Systemic sclerosis (SSc) is a life-threatening autoimmune connective tissue disorder of unknown cause, characterised by fibrosis of the skin and internal organs. SSc affects approximately 160.000 patients worldwide and is associated with life-long burden of disease. Early detection of SSc is currently impossible as diagnosis is typically based on a combination of late-stage clinical symptoms. Current diagnostics, however, are based on late clinical manifestations. There is a need for actionable biomarkers for early-stage diagnosis and disease monitoring. Based on proprietary ERC research specific microRNA (miRNA) profiles were found that positively correlates with clinical progression and complications of SSc. Its expression was elevated in subjects who demonstrated symptoms that can precede SSc onset by years. These findings provide strong support for the prognostic and diagnostic properties of the miRNA panel in SSc. MIRASYS has been designed to accelerate the commercialisation of a panel of highly potent miRNAs that have breakthrough diagnostic potential in SSc. MIRASYS will be used to validate these findings by setting miRNA expression level boundaries for SSc development and to incorporate these in a diagnostic assay. MIRASYS will also assess the commercial feasibility of setting-up a dedicated spin-off company to commercialise the technology. The team has analysed the IP landscape for similar approaches for SSc and no prior art on the specific miRNAs was found. In the MIRASYS ERC PoC Grant, the team will further investigate the IP position and formulate a strong IP strategy including the steps towards full Freedom to Operate. The MIRASYS team consists of experienced science and business professionals. The team has developed several business models which need to be assessed thoroughly through in-depth market research. The results need to be consolidated into a strong business plan that will be presented to investors and strategic investors.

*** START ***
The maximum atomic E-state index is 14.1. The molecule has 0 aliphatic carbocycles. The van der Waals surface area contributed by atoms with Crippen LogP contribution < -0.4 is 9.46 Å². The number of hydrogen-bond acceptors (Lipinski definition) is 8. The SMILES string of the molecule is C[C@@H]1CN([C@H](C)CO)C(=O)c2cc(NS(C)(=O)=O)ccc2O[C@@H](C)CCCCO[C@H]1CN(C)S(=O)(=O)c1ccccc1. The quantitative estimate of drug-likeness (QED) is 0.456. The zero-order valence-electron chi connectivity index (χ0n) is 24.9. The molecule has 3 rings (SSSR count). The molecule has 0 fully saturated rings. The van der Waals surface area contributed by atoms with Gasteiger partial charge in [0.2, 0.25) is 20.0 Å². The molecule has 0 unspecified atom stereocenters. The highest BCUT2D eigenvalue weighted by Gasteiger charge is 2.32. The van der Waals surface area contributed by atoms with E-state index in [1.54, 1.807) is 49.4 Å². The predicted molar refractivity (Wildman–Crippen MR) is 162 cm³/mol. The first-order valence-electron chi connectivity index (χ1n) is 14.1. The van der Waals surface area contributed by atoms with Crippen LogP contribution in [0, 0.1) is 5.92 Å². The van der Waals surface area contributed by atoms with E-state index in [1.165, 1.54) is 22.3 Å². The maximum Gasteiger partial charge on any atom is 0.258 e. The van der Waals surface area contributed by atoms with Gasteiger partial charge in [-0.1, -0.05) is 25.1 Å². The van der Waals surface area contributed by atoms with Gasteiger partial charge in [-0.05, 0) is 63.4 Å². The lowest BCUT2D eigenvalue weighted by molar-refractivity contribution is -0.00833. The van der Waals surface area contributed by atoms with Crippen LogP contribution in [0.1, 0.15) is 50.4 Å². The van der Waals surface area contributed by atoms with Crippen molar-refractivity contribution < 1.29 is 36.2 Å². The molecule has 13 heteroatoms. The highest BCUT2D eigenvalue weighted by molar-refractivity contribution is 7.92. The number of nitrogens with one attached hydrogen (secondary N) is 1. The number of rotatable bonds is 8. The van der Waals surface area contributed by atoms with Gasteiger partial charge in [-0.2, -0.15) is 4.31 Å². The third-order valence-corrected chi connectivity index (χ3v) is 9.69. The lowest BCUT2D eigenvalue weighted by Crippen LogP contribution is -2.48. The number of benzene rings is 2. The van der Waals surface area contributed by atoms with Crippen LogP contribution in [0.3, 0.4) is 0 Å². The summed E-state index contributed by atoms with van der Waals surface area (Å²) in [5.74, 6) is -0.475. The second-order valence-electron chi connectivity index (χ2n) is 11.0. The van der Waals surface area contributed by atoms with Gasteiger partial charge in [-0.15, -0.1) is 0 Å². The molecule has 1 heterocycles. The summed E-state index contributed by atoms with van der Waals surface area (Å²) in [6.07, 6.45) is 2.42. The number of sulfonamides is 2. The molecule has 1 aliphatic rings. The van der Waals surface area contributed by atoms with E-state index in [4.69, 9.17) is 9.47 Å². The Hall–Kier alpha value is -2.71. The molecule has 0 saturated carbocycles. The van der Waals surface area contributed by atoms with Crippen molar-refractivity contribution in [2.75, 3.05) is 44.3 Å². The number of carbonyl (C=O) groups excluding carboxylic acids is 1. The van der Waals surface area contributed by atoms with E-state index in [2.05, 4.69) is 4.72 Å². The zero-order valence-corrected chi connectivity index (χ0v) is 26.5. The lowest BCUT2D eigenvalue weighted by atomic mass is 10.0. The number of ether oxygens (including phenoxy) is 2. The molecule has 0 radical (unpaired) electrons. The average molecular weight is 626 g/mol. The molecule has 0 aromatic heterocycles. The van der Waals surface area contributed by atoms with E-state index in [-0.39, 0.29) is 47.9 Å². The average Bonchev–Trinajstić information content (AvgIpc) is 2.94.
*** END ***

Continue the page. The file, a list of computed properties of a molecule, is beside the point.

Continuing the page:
Grant
Agency: Cordis | Branch: H2020 | Program: MSCA-IF-GF | Phase: MSCA-IF-2015-GF | Award Amount: 260.93K | Year: 2016